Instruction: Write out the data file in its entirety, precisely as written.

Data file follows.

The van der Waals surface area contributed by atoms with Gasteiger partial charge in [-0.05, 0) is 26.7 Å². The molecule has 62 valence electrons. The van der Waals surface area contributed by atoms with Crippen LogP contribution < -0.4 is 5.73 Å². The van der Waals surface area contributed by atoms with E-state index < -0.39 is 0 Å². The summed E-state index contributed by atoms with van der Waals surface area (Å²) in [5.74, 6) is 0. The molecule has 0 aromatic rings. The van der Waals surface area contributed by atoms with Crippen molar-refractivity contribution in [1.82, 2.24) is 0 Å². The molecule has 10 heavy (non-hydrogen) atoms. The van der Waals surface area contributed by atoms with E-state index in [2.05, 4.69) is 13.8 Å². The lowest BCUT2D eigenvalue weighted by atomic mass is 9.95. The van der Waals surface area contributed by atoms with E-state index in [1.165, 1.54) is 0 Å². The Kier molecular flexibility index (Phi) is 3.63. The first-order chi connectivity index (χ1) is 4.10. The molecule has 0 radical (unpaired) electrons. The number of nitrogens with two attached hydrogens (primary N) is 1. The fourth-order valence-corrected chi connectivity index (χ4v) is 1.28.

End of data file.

The van der Waals surface area contributed by atoms with Gasteiger partial charge in [-0.05, 0) is 26.7 Å². The molecule has 62 valence electrons. The van der Waals surface area contributed by atoms with Crippen LogP contribution < -0.4 is 5.73 Å². The van der Waals surface area contributed by atoms with E-state index < -0.39 is 0 Å². The summed E-state index contributed by atoms with van der Waals surface area (Å²) in [5.74, 6) is 0. The molecule has 0 aromatic rings. The van der Waals surface area contributed by atoms with Crippen molar-refractivity contribution in [1.82, 2.24) is 0 Å². The molecule has 10 heavy (non-hydrogen) atoms. The van der Waals surface area contributed by atoms with E-state index in [2.05, 4.69) is 13.8 Å². The lowest BCUT2D eigenvalue weighted by atomic mass is 9.95. The van der Waals surface area contributed by atoms with E-state index in [1.165, 1.54) is 0 Å². The Kier molecular flexibility index (Phi) is 3.63. The first-order chi connectivity index (χ1) is 4.10. The molecule has 0 radical (unpaired) electrons. The number of nitrogens with two attached hydrogens (primary N) is 1. The fourth-order valence-corrected chi connectivity index (χ4v) is 1.28.